The Ocean at the End of the Lane

ocean

The Ocean at the End of the Lane read like a cross between Roald Dahl and Harry Potter. The babysitter, Urusla Monkton, is terrifyingly monstrous – much like Mrs. Trunchbull in Matilda. And the hunger birds that claw at the little boy towards the end are eerily similar to the Death Eaters (aren’t they, people who have read this?) As a result, I felt like the elements meant to portray Gaiman as masterful – the terror, the horror, even the perceptive insight into the mind of a child – had already been done before. Yes this book was well written – Gaiman writes the fantastical effortlessly – but either I couldn’t buy into it as an adult or I felt like I’d had my fill already. Why are so many adults reading this, I wonder? Wouldn’t this be best marketed to (old enough) children? I’d love some thoughts on this, guys. Am I missing something?

17 thoughts on “The Ocean at the End of the Lane

  1. Yeah, I guess I have a slight aversion too because I always find myself disbelieving. I don’t think you’ll have much patience for this one :(

      • My favorite is Neverwhere, especially if you have ever been to London or know of the stops on the Underground.
        I was like you on this one – in some ways, I felt like it would have worked better for a younger audience, and I wanted him to go deeper because I feel like he was referencing all kinds of things with the three Hemstock women (for some reason, the first thing I thought of were the three witches of MacBeth). So I enjoyed it but I wanted more. A lot of my friends really loved it though, and I think their basic take was that it was for adults rather than children because it made them remember what it was like to be a child.

        • The three witches of Macbeth – how perfect!
          I get what they mean about the nostalgia effect but I feel like other authors have done it better.
          Outside of the little boy, I agree that Gaiman didn’t make the book human enough. I think he got so caught up in the fantastical elements that he forgot to develop his characters! I’m glad to hear I’m not alone on the one – and thanks for the Neverwhere recommendation.

  2. A lot of adults are reading children’s books nowadays. I think a lot of them really can transcend the age gap, but not all. I’ve only read one other Neil Gaiman book and just didn’t care for it. Now maybe I would have if I had read it when I was in the right age group.
    Great review :)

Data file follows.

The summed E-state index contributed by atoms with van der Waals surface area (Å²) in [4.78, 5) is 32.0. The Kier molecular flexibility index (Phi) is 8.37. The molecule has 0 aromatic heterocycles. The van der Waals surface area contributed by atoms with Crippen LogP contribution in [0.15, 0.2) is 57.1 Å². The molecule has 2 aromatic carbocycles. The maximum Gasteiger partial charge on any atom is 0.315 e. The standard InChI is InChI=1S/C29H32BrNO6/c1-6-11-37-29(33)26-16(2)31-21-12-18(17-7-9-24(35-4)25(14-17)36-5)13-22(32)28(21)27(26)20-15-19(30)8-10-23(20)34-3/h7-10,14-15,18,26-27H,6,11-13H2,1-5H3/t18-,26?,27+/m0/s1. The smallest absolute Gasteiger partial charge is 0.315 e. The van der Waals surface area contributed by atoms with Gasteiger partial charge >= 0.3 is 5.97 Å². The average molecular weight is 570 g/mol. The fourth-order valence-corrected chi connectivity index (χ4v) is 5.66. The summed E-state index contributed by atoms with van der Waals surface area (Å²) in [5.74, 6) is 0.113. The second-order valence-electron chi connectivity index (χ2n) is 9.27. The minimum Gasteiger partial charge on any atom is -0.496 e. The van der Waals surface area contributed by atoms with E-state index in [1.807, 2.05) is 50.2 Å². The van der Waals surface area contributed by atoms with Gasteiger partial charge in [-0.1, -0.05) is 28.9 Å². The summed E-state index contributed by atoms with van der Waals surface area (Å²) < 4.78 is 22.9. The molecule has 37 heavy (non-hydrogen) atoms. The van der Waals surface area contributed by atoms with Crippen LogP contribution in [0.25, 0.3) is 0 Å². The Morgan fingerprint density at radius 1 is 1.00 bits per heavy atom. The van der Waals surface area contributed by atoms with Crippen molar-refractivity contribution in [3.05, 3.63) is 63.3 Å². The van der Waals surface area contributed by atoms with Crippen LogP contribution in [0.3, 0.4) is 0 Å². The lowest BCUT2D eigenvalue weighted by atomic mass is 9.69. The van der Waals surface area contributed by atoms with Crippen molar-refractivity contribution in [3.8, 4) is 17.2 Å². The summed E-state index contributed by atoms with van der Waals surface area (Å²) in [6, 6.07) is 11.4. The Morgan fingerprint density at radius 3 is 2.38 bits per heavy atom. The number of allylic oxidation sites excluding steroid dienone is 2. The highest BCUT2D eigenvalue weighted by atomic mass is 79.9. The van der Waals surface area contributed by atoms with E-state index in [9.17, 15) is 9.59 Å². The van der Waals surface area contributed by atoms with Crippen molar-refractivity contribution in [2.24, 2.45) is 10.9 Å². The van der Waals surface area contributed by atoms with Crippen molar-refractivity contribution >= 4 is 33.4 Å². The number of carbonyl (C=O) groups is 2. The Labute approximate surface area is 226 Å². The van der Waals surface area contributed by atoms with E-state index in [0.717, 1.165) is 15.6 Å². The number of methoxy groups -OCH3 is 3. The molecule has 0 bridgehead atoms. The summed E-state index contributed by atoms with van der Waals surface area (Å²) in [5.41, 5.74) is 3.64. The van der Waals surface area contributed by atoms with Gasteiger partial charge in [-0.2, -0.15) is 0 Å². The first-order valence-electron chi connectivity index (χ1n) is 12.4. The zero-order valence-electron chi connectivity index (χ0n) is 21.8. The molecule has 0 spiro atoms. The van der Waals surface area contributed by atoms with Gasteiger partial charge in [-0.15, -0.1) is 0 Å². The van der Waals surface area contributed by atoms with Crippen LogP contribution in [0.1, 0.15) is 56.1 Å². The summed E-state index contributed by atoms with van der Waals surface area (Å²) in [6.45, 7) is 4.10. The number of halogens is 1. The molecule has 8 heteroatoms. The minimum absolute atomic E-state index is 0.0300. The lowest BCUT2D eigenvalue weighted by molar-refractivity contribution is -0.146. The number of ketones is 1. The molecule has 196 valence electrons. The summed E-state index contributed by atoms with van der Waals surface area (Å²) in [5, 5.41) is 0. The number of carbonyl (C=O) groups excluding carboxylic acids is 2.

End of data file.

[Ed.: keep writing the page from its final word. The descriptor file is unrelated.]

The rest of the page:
<3 from your tribe.

    • Hi Julie,
      Thank you! I don’t really consider this a review because it’s so short and not very thoughtful. I hope you’ll browse my blog and read some of my other multi-paragraph ones! Heading off to visit yours soon :)

  3. The only book I’ve read of his is The Graveyard Book and it was an audiobook narrated by Gaiman himself. I kept listening to it because his narration was so incredible. The book was good but I disliked the ending. I wanted a much happier ending than what I got. . .I haven’t gotten brave enough yet to read this one. So glad you raised the question!

    • I’ve heard wonderful things about his narration.
      A lot of people have hesitated to read it, afraid they’ll hate it even though so many have loved it!

  4. If you want a Gaiman book that directed at adults that reads like a wholly unique work, I’d suggest American Gods. I really enjoyed it and hadn’t read anything like it before. I’d also second Katie’s suggestion of Neverwhere.

    I haven’t read this one yet either, I plan to at some point. Right now I just admire the pretty cover on my shelf.

    • Ha! It’ll be a really quick read when you do get around to it. Escapist fluff that you shouldn’t look into too deeply (as I did).
      American Gods is a classic isn’t it? I think I’ll have to start there and then re-evaluate this man.

  5. The Ocean at the End of the Lane has an adult narrator looking back at childhood, so I would agree that that’s why it’s not marketed as YA. I listened to The Ocean at the End of the Lane as an audiobook read by the author, and enjoyed it, but I had the same response to Coraline as you did to this one. I think it was having this one read to me in an English accent instead of reading it myself that made the language seem lyrical rather than simple.

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